Wednesday, November 16, 2011

To fluoridate, someday, and a personal announcement

Previous post dilemmaized over whether and how to fluoridate at my next Water District Board meeting, which was yesterday. Here's the news:

Santa Clara Valley Water District OKs adding fluoride to its drinking water

Silicon Valley's largest drinking water provider took the first steps Tuesday toward adding fluoride to the drinking water in most of Santa Clara County, including San Jose, the largest city in the nation without the cavity-battling additive.

After a lively 90-minute debate at a packed meeting, the board of the Santa Clara Valley Water District voted 7-0 to put the district on record supporting fluoridation.


It could've been 6-1 because of a side issue where I disagreed with my colleagues about creating yet another Board committee to oversee this, but they were willing to split up the vote so I could agree with them on the main issue and then get shot down over the new committee.

If you're so inclined, you can listen to a couple minutes of my comments while looking at uninteresting shot of the board room below (source link here):










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I made clear that I wanted public education on infant formula and on reverse osmosis for those who don't want fluoride, and that we keep checking in on the scientific consensus. I think I'll win that fight. When we'll do this and who will pay for it is less clear. I think it's a legitimate expenditure of public funds, but we're not a public health agency. If they want Water District money to fix people's teeth, my vote would be that they have to wait a while. We need to fix our seismic risks at our dams, restore the environment, and reduce flood damages.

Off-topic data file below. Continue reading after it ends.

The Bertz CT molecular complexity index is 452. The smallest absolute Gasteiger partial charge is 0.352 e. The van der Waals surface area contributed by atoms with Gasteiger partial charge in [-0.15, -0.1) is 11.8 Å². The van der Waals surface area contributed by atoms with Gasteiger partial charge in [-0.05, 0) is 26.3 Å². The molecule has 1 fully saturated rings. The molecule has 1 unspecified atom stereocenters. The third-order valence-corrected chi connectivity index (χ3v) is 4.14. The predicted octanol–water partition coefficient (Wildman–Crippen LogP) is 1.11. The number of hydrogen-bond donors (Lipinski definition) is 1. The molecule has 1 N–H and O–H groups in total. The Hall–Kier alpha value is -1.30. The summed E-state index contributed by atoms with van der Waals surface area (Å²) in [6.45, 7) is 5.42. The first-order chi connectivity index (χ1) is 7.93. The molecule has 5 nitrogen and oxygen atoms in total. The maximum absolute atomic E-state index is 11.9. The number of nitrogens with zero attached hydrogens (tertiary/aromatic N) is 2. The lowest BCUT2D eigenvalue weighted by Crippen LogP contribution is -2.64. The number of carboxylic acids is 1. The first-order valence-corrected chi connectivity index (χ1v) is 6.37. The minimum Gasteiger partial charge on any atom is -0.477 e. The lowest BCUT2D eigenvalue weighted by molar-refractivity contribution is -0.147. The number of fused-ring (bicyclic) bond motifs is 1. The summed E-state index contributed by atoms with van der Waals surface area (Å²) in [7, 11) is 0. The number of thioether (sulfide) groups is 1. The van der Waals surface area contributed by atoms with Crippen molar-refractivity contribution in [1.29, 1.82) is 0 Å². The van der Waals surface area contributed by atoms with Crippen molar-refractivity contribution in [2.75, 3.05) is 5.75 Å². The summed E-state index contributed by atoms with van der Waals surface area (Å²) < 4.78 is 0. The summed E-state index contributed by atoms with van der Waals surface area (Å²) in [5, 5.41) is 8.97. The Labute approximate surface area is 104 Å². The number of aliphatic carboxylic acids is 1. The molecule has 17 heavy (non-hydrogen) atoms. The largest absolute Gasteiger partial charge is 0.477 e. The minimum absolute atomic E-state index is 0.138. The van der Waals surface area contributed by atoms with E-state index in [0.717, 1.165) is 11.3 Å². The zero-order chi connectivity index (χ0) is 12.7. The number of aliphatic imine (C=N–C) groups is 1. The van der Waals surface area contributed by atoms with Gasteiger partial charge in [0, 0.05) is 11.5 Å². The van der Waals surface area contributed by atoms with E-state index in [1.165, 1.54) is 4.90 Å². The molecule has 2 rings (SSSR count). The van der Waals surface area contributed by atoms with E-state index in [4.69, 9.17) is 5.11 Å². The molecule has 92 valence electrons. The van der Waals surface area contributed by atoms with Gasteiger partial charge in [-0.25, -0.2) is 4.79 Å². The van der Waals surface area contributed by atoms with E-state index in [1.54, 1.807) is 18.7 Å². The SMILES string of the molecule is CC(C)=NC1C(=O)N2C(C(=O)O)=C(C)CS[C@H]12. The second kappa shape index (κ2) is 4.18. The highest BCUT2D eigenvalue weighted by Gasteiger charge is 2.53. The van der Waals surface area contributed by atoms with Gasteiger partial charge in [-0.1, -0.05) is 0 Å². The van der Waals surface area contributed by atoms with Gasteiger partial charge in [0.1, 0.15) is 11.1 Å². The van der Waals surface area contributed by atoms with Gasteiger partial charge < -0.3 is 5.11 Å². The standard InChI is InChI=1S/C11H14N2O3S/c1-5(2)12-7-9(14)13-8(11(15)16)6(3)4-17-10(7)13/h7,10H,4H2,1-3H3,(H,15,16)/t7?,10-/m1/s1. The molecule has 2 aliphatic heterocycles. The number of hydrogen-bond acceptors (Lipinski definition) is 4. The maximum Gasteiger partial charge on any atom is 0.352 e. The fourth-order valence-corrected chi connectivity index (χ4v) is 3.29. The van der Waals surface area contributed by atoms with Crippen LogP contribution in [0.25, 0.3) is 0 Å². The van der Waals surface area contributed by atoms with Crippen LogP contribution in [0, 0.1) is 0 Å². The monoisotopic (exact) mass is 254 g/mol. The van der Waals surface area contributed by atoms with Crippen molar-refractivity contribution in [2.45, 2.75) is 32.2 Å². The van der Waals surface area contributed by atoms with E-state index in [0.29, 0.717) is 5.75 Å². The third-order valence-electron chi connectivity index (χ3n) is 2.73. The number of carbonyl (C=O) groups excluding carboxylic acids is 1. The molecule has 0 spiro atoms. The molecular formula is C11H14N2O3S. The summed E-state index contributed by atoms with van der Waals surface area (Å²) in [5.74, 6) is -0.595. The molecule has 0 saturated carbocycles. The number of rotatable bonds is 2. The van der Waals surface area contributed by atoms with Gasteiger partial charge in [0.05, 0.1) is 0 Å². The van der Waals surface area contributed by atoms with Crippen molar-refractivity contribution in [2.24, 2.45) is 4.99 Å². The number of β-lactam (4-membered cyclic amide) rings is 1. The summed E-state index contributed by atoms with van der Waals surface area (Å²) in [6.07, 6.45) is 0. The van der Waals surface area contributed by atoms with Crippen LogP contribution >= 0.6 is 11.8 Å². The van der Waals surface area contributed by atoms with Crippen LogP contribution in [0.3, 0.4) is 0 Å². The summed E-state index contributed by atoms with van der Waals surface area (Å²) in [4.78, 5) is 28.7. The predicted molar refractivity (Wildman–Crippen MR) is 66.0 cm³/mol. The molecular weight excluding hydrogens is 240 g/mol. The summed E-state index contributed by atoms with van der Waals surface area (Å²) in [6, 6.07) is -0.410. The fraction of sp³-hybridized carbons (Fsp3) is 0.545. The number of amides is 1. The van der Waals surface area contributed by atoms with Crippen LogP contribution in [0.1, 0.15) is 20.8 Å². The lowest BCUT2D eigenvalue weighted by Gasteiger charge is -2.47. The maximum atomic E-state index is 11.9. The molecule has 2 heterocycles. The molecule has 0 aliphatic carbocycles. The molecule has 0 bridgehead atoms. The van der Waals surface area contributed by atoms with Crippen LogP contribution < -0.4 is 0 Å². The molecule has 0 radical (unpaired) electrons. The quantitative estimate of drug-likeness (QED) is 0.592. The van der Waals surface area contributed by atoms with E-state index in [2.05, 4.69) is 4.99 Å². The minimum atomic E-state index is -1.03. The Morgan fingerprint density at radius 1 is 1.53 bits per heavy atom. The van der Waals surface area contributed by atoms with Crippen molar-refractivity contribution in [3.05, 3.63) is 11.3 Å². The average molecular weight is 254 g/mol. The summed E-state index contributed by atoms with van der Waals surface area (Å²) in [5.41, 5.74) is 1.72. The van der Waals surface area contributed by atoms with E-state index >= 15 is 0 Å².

So there ends my fluoride series for this blog. My personal announcement is that after nearly nine years at my day job with the Committee for Green Foothills, I gave notice that it's time for me to do something else, starting in January. It's a great place, but it's time for me to do something new. I am very interested in climate change policy work, but am open to other ideas as well. I'm looking forward to seeing what will happen next.

13 comments:

EliRabett said...

Eli noted over at Curry's that you did things in the right order, first you learned about the subject. Well done. Hopefully some (obviously not all) of the feedback you got at RR helped.

Aaron said...

Not a public health agency?

I submit that clean water is THE single most important aspect of public health. Followed by sewage treatment and clean air. No, wait!, in an era of AGW, perhaps clean air (low CO2) should be first on the list.

PK said...

Fluoridation causes a doubling of liver cancer in animal and human studies, ... is too costly, can cause double the rate of bone cancers, especially in children , and can harm people with thyroid conditions.
The high rates of cavities and root canals that low-income children in and around San Jose suffer is directly related to a diet lacking calcium & too much fluoride.